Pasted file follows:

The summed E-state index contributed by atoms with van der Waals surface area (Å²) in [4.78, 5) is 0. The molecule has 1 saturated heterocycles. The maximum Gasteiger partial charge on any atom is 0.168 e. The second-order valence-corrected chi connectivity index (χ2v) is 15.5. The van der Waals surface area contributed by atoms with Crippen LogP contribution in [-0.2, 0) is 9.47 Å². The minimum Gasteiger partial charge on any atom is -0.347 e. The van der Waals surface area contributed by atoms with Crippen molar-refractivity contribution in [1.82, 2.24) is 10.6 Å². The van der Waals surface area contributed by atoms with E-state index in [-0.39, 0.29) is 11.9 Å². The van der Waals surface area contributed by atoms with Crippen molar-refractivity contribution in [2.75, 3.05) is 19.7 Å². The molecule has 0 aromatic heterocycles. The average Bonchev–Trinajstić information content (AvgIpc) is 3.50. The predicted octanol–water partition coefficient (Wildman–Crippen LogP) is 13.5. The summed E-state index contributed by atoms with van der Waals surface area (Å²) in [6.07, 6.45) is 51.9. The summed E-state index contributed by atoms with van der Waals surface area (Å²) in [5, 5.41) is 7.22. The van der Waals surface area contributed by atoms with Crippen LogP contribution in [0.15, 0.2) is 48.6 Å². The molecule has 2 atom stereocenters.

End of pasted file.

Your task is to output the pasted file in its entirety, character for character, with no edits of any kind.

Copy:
The summed E-state index contributed by atoms with van der Waals surface area (Å²) in [4.78, 5) is 0. The molecule has 1 saturated heterocycles. The maximum Gasteiger partial charge on any atom is 0.168 e. The second-order valence-corrected chi connectivity index (χ2v) is 15.5. The van der Waals surface area contributed by atoms with Crippen LogP contribution in [-0.2, 0) is 9.47 Å². The minimum Gasteiger partial charge on any atom is -0.347 e. The van der Waals surface area contributed by atoms with Crippen molar-refractivity contribution in [1.82, 2.24) is 10.6 Å². The van der Waals surface area contributed by atoms with E-state index in [-0.39, 0.29) is 11.9 Å². The van der Waals surface area contributed by atoms with Crippen molar-refractivity contribution in [2.75, 3.05) is 19.7 Å². The molecule has 0 aromatic heterocycles. The average Bonchev–Trinajstić information content (AvgIpc) is 3.50. The predicted octanol–water partition coefficient (Wildman–Crippen LogP) is 13.5. The summed E-state index contributed by atoms with van der Waals surface area (Å²) in [6.07, 6.45) is 51.9. The summed E-state index contributed by atoms with van der Waals surface area (Å²) in [5, 5.41) is 7.22. The van der Waals surface area contributed by atoms with Crippen LogP contribution in [0.15, 0.2) is 48.6 Å². The molecule has 2 atom stereocenters.